The buzz in the presbyterian side of the web is back on the Federal Vision. Specifically this post, where James Jordan (a signatory of the Joint Federal Vision Statement) states that the Federal Vision, in so far as his understanding of it goes, is neither Reformed or Presbyterian. From the post:
We depart from the whole Reformation tradition at certain pretty basic points. It’s no good pretending otherwise. I think the PCA is perfectly within its rights to say no to all BH types. We are NOT traditional presbyterians. The PCA suffers us within itself, but we are poison to traditional presbyterianism. We are new wine, and the PCA is an old skin. So, for the sake of the people we are called to minister to, we do our best. But we don’t really “belong” there.
There’s no shortage of discussion and analysis of what this means. Some taking it to be a smoking gun and crying “ah-hah!” while others pointing it out as the views of one person. If you’re keen on the meat of the discussion, take a look at the post & comments over at Greenbaggins.
What’s standing out to me is the line of argumentation I’ve seen put forth by Doug Wilson a couple of times. Essentially – we may not agree with the Reformers on some things, but the Presbyterians (ignorning heretics, like PCUSA folk) are just as guilty. If this is familiar to you as well, maybe it came from this post I wrote last month.
Consider this comment by Wilson:
If the JFVS is as solid as jello because of what one person might do with it, then the same thing can be said of the WCF, what with six days not being six days, what with magistrates being nursing fathers meaning that they are not, what with sacraments exhibiting and conferring what they represent meaning they do no such thing, and plenty more examples if you would like them. I take this opportunity to rise again to invite any FV critic to debate with me . . . oh, never mind.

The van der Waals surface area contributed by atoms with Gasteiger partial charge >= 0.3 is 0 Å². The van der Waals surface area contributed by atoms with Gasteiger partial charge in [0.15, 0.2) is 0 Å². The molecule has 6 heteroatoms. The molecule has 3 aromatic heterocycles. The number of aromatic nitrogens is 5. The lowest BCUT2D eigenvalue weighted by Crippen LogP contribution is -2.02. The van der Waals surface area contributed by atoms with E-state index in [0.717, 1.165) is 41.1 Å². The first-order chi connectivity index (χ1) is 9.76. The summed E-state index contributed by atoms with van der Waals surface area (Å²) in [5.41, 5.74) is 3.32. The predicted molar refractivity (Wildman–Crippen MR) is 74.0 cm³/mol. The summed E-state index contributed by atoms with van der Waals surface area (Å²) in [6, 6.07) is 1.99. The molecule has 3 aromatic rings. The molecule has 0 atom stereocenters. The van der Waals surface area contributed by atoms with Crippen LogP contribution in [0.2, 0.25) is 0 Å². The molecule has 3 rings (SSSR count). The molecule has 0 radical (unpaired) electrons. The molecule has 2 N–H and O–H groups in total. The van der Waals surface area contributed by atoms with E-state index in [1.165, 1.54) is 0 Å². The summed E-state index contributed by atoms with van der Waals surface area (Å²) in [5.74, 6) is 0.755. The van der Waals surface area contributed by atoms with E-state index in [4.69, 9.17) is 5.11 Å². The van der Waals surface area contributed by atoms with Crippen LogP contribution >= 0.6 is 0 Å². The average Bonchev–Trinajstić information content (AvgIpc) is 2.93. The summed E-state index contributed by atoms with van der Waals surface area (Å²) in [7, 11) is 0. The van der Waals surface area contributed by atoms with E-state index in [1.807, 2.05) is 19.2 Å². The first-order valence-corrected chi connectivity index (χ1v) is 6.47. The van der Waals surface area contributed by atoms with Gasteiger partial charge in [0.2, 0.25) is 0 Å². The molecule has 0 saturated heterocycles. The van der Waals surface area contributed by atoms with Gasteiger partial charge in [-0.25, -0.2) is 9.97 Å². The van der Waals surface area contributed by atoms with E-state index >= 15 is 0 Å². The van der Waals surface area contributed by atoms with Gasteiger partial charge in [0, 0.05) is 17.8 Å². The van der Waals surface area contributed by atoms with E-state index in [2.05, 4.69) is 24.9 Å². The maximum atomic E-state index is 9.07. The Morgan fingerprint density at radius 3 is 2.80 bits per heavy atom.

And again here:
Jim is right that we are paedocommunion and the Reformers by and large were not. That is granted. But contemporary Reformedville, remaining anti-pc, departs from the “whole Reformed tradition” far more than do I. I am much closer to Bucer and Calvin, for example, than are Scott Clark, Darryl Hart, or other worthies. On the point of paedocommunion, they are closer than I.
So Jim’s statement is misleading and wrong, and I wish he would retract it. But I am not angry with him for disagreeing with me any more than I am angry with you guys for disagreeing with the Westminster Confession at so many places. The Lord’s vineyard is a big place.
On the one hand, I think that argument is a little deflective, and easily dismissed. If I agree with Calvin & “The Reformers” on every single issue but one, that’s possibly OK, but really it depends on which one. If the only disagreement is on the whole “Jesus is God” issue, then we have a problem that percentile similarities aren’t going to resolve.
But I think Wilson has a point — our confessional standards say one thing, and we seem pretty comfortable allowing for the opposite to be normative (Days of creation, sabbath observance, etc.). So while I disagree with the problematic view of union with Christ put forth by some FV folks, is there a bit of log removal that needs to be completed before we go off quoting Calvin or the confessions to make our points?